Insight from the West Fargo PD: Disaster planning and preparations
On September 10 2013 City of West Fargo staff, area emergency services providers and local industry representatives participated in a training exercise to test the local emergency response to a hazardous materials incident. The exercise involved the simulated derailment of a train carrying crude oil from western North Dakota. The test met its intended goal and served as an opportunity to learn new information and to develop stronger plans for emergency response to natural and manmade disasters. Exercises provide for the practice to move responders to a level of competence they hope to never have to use.
The first priority of emergency response is to protect lives through the immediate rescue of persons exposed to the hazard; to evacuate people from the threat area and to exclude people from entering a place of danger. The concern of the responder is not only for citizens exposed to the incident but also includes the safety and wellbeing of the responders. Trained response personnel and their specialized equipment are of limited quantity making it necessary to reduce their exposure to unnecessary risk. This may mean that property is allowed to be destroyed because conditions are too dangerous or the hazard is beyond the control capabilities of the equipment or the training of the emergency personnel involved.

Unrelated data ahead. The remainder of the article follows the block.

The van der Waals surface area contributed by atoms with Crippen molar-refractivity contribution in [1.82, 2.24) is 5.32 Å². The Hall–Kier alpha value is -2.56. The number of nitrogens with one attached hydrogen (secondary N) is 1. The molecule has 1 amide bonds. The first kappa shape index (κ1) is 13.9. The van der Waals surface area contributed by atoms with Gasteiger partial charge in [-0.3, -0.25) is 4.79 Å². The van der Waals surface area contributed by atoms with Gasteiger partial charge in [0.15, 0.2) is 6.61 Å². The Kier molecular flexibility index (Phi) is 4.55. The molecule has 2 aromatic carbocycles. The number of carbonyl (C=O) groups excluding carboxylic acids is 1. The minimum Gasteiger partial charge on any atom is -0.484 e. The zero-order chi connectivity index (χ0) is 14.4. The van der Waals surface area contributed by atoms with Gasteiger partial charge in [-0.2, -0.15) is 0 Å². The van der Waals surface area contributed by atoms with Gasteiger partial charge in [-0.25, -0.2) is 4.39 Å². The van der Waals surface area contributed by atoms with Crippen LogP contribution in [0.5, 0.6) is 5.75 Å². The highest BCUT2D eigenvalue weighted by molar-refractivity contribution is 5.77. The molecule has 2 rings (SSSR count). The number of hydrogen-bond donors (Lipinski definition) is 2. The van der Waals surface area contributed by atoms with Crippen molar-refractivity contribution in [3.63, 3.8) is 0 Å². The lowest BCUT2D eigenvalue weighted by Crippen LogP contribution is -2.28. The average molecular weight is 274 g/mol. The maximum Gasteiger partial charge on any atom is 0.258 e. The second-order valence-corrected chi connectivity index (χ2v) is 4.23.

The second priority of emergency response is to protect property and essential services within the community. Food, water and shelter are the necessities of a person’s immediate survival. Functioning sanitation services such a sewers and garbage collection are important for the longer term health of citizens. Distribution systems providing electricity, natural gas and communications are essential through the summer but could be deemed critical during our winter months. An assessment of the community identifies the property and services available and ranks them from most critical to the least important. This ranking will dictate which will be first to receive protection, repair and restoration before, during and after a disaster.
The third priority of emergency response is to protect the environment. The environmental effects of a disaster may be a temporary condition that may cleanse itself naturally or with only a little mitigation effort. Other effects may be longer lasting and more expense to mitigate or may even be permanent. Emergency response planning and operations strive to limit the environmental impact to the lowest level possible. The goal is to reduce or eliminate potential long term damage.
Local government, emergency responders and industry all conduct planning and training on an ongoing and regular basis to be better prepared for a disaster. Actual incidents vary from the nearly routine of a vehicle crash to a house fire on up to the attention grabbing train derailment. The complexities and impacts of a disaster may differ but the priorities are the same. The actions of the responders will be focused on those operation meant to save lives, protect property and protect the environment.
Michael Reitan, assistant police chief, WFPD